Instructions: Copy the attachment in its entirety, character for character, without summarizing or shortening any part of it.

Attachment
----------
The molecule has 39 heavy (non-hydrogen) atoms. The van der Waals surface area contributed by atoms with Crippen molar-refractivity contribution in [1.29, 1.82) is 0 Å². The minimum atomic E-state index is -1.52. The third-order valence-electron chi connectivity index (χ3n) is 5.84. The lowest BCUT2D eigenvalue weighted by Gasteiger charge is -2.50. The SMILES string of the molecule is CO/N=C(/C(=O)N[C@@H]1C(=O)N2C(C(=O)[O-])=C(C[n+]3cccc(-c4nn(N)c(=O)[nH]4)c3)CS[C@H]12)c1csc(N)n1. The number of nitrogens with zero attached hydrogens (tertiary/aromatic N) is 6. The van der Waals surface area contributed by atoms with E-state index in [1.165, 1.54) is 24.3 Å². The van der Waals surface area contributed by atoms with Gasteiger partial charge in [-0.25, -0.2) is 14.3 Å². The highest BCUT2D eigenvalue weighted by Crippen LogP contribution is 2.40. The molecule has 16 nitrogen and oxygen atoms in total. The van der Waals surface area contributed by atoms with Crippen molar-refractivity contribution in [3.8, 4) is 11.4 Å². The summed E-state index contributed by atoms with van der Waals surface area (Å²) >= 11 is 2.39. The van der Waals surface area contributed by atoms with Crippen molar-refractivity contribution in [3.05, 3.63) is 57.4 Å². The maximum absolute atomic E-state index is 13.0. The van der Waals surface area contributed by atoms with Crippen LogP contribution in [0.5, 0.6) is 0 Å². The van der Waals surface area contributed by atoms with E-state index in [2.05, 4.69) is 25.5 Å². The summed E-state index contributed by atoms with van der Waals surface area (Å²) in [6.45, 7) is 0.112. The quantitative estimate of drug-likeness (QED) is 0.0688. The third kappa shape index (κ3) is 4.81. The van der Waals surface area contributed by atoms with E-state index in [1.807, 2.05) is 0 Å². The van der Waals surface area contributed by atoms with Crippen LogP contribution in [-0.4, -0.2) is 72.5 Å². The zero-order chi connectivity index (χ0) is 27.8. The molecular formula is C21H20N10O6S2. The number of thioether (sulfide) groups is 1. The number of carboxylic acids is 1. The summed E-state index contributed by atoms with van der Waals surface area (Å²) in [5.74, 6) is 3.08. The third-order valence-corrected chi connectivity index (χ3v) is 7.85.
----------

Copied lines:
The molecule has 39 heavy (non-hydrogen) atoms. The van der Waals surface area contributed by atoms with Crippen molar-refractivity contribution in [1.29, 1.82) is 0 Å². The minimum atomic E-state index is -1.52. The third-order valence-electron chi connectivity index (χ3n) is 5.84. The lowest BCUT2D eigenvalue weighted by Gasteiger charge is -2.50. The SMILES string of the molecule is CO/N=C(/C(=O)N[C@@H]1C(=O)N2C(C(=O)[O-])=C(C[n+]3cccc(-c4nn(N)c(=O)[nH]4)c3)CS[C@H]12)c1csc(N)n1. The number of nitrogens with zero attached hydrogens (tertiary/aromatic N) is 6. The van der Waals surface area contributed by atoms with E-state index in [1.165, 1.54) is 24.3 Å². The van der Waals surface area contributed by atoms with Gasteiger partial charge in [-0.25, -0.2) is 14.3 Å². The highest BCUT2D eigenvalue weighted by Crippen LogP contribution is 2.40. The molecule has 16 nitrogen and oxygen atoms in total. The van der Waals surface area contributed by atoms with Crippen molar-refractivity contribution in [3.8, 4) is 11.4 Å². The summed E-state index contributed by atoms with van der Waals surface area (Å²) >= 11 is 2.39. The van der Waals surface area contributed by atoms with Crippen molar-refractivity contribution in [3.05, 3.63) is 57.4 Å². The maximum absolute atomic E-state index is 13.0. The van der Waals surface area contributed by atoms with Crippen LogP contribution in [0.5, 0.6) is 0 Å². The van der Waals surface area contributed by atoms with E-state index in [2.05, 4.69) is 25.5 Å². The summed E-state index contributed by atoms with van der Waals surface area (Å²) in [6.45, 7) is 0.112. The quantitative estimate of drug-likeness (QED) is 0.0688. The third kappa shape index (κ3) is 4.81. The van der Waals surface area contributed by atoms with E-state index in [1.807, 2.05) is 0 Å². The van der Waals surface area contributed by atoms with Crippen LogP contribution in [-0.4, -0.2) is 72.5 Å². The zero-order chi connectivity index (χ0) is 27.8. The molecular formula is C21H20N10O6S2. The number of thioether (sulfide) groups is 1. The number of carboxylic acids is 1. The summed E-state index contributed by atoms with van der Waals surface area (Å²) in [5.74, 6) is 3.08. The third-order valence-corrected chi connectivity index (χ3v) is 7.85.